News and Events

Israeli First at Rambam: New Technology Replaces Open Heart Surgery

Publication Date: 10/11/2015 8:00 AM

A team of Rambam cardiologists were the first in Israel to use a new, Israeli-developed technology to repair mitral valve regurgitation, as part of a multi-national clinical trial. The implantable device, recently acquired by a US leader in cardiology solutions from an Israeli start-up, is minimally invasive, and saves patients the need to undergo protracted and complex open-heart surgery.

Cardiologists performing the innovative procedure. Photography: RHCC.Cardiologists performing the innovative procedure. Photography: RHCC.

The Cardioband technology, developed by Valtech Cardio and recently approved for commercial use in Europe, was used for the first time in Israel at Rambam Health Care Campus to treat a 70-year-old patient, as part of an international clinical trial. Earlier this month Valtech Cardio announced that it is being purchased by the American company HeartWare.

The patient who received the treatment suffered from a history of heart disease, and had undergone several bypass surgeries. He experienced shortness of breath, a symptom of congestive heart failure that developed due to leakage from the mitral valve in his heart, a common condition where the valve that separates between the upper and left atria does not close completely. Until now, this condition could only be treated with open heart surgery, with its attendant risks and protracted hospitalization and recovery periods.

The new technology employed at Rambam combines a therapeutic implant with an insertion system that passes through the femoral vein to the left atria. There the implant is anchored to the mitral valve with specially designed “bolts” that are tightened by the surgeon to repair the valve.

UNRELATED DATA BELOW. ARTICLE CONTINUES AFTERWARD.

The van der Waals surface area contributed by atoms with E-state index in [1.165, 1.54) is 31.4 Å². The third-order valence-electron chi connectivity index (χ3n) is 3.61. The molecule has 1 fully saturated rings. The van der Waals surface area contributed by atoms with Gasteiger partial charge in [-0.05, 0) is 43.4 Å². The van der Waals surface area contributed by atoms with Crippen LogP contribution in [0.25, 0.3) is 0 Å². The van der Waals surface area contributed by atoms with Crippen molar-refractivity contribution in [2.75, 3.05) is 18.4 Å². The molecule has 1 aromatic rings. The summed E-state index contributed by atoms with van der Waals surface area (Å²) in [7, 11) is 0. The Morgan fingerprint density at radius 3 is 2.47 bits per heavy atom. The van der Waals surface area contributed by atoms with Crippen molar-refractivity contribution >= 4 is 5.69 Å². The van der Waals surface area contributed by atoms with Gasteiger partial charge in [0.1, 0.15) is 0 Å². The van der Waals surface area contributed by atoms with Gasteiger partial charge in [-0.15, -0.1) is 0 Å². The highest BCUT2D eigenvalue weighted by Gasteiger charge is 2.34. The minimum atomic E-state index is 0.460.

According to Dr. Arthur Kerner, an Attending Physician in the Interventional Cardiology Unit at Rambam and the surgeon who carried out this first procedure in Israel, the results can be seen immediately: “When performing valve repair using open heart surgery, the heart function needs to be ceased, and the outcome of the procedure is only evident after the surgery is finished,” he explains. “In this case, the heart continues to function throughout the entire procedure and we can see if the leakage has stopped in real time.”

In order to ensure the optimal results, the entire procedure is carried out under the guidance of echocardiography imaging, which provides ultrasound images of the cardiovascular system. Assisting in the procedure was Professor Yoram Agmon, Director of the Non-Interventional Cardiology Unit, the Echocardiography Laboratory and the Heart Valve Clinic at Rambam, who was responsible for all the imaging along with Dr. Eitan Amnon, an Attending Physician in the Interventional Cardiology Unit.

Dr. Kerner notes that there is great demand for this new procedure: “Many people suffer from this disorder, particularly in older age,” he said, adding, “a solution that doesn’t require extensive surgery is clearly preferable. We at Rambam are always eager to remain at the cutting edge, and to integrate the newest clinical technologies available for the benefit of our patients.”

From Valtech Cardio: “We are proud and pleased with the Rambam Hospital team, that has joined a select group of leading hospitals in Europe who are using this new and advanced cardiac technology.”